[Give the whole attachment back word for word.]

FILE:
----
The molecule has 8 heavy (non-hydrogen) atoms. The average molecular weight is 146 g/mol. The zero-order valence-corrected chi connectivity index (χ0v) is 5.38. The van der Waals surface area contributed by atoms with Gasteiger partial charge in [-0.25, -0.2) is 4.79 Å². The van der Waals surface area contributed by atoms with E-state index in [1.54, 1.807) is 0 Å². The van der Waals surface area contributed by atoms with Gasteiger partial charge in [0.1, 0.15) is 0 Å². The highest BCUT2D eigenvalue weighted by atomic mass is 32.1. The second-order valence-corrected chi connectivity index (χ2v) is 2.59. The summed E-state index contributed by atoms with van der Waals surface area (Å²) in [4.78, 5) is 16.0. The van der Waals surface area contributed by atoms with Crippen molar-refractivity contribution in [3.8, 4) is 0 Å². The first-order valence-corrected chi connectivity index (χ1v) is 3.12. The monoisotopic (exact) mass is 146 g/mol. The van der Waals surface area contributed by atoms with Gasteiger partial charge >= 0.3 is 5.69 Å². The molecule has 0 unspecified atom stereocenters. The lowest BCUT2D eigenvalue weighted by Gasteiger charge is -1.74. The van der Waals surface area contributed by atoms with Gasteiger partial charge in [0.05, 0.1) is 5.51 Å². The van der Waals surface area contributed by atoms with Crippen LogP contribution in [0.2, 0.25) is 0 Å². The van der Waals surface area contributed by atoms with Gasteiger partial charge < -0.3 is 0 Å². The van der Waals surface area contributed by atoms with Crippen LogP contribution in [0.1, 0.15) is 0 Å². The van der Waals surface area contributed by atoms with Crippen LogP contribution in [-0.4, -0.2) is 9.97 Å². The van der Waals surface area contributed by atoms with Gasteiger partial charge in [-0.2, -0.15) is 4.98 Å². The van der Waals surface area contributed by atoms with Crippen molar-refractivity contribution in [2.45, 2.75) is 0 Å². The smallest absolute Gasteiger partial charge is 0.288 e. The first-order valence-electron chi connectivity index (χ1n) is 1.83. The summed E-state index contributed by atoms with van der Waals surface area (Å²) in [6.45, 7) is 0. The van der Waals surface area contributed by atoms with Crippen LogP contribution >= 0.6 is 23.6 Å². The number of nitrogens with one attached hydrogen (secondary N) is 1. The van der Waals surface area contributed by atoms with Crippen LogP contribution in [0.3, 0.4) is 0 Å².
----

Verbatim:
The molecule has 8 heavy (non-hydrogen) atoms. The average molecular weight is 146 g/mol. The zero-order valence-corrected chi connectivity index (χ0v) is 5.38. The van der Waals surface area contributed by atoms with Gasteiger partial charge in [-0.25, -0.2) is 4.79 Å². The van der Waals surface area contributed by atoms with E-state index in [1.54, 1.807) is 0 Å². The van der Waals surface area contributed by atoms with Gasteiger partial charge in [0.1, 0.15) is 0 Å². The highest BCUT2D eigenvalue weighted by atomic mass is 32.1. The second-order valence-corrected chi connectivity index (χ2v) is 2.59. The summed E-state index contributed by atoms with van der Waals surface area (Å²) in [4.78, 5) is 16.0. The van der Waals surface area contributed by atoms with Crippen molar-refractivity contribution in [3.8, 4) is 0 Å². The first-order valence-corrected chi connectivity index (χ1v) is 3.12. The monoisotopic (exact) mass is 146 g/mol. The van der Waals surface area contributed by atoms with Gasteiger partial charge >= 0.3 is 5.69 Å². The molecule has 0 unspecified atom stereocenters. The lowest BCUT2D eigenvalue weighted by Gasteiger charge is -1.74. The van der Waals surface area contributed by atoms with Gasteiger partial charge in [0.05, 0.1) is 5.51 Å². The van der Waals surface area contributed by atoms with Crippen LogP contribution in [0.2, 0.25) is 0 Å². The van der Waals surface area contributed by atoms with Gasteiger partial charge < -0.3 is 0 Å². The van der Waals surface area contributed by atoms with Crippen LogP contribution in [0.1, 0.15) is 0 Å². The van der Waals surface area contributed by atoms with Crippen LogP contribution in [-0.4, -0.2) is 9.97 Å². The van der Waals surface area contributed by atoms with Gasteiger partial charge in [-0.2, -0.15) is 4.98 Å². The van der Waals surface area contributed by atoms with Crippen molar-refractivity contribution in [2.45, 2.75) is 0 Å². The smallest absolute Gasteiger partial charge is 0.288 e. The first-order valence-electron chi connectivity index (χ1n) is 1.83. The summed E-state index contributed by atoms with van der Waals surface area (Å²) in [6.45, 7) is 0. The van der Waals surface area contributed by atoms with Crippen LogP contribution >= 0.6 is 23.6 Å². The number of nitrogens with one attached hydrogen (secondary N) is 1. The van der Waals surface area contributed by atoms with Crippen LogP contribution in [0.3, 0.4) is 0 Å².